The technology came with a price: $155. But that price didn’t get you a Plastc card right away. In October 2014, the card was still a concept that needed crowdfunded support. Turning to social media, Plastc quickly found that support. About 80,000 people pledged $155 for the chance to get a card the following summer, in 2015. In April 2017, Plastc filed for bankruptcy and closed its doors for good. After raising $9 million, Plastc delivered nothing. The creators
out of money, the chance of getting that refund was slim. Interestingly enough, Plastc wasn’t the first smart credit card company to fail. Two other companies, Coin and Swyp, attempted similar concepts, but like Plastc, they left their customers and supporters with little or nothing.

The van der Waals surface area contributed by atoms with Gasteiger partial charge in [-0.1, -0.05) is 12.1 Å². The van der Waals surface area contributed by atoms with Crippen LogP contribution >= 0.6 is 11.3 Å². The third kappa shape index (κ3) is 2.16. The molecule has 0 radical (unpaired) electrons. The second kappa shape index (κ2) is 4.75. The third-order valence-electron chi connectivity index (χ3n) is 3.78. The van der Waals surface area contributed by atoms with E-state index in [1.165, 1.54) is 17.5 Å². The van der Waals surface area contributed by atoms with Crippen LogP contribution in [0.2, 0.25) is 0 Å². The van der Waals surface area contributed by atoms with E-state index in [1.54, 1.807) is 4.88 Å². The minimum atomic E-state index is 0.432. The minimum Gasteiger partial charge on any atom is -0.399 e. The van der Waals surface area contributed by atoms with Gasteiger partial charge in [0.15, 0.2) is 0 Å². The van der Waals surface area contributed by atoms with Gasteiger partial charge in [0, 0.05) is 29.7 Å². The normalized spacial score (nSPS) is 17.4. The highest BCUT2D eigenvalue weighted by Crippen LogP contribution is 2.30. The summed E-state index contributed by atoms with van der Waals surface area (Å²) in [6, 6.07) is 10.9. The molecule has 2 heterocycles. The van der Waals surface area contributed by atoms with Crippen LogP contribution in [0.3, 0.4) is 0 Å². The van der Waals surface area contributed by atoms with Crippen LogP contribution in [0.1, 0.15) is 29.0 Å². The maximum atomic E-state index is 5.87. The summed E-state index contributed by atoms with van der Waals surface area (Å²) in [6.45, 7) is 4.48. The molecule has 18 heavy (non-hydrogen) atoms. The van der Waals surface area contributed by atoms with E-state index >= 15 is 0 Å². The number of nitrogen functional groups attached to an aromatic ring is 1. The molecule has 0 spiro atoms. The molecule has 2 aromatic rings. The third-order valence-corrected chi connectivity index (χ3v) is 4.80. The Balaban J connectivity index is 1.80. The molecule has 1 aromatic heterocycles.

“Mr. William is a great lawyer. I would recommend him to people in the future. He stayed in contact and updated me on my case. He notified me when new information was available. He ALWAYS returned my call if he missed it on the same day. I’m glad I caught the TV commercial for this firm. It was the best choice I ever made!” – S.T. “I would like to thank Mr. Underwood for the great job he did for me. If you ever need help, he’s the man to call!” – N.P.
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After a Workers’ Comp Claim, They’re Watching You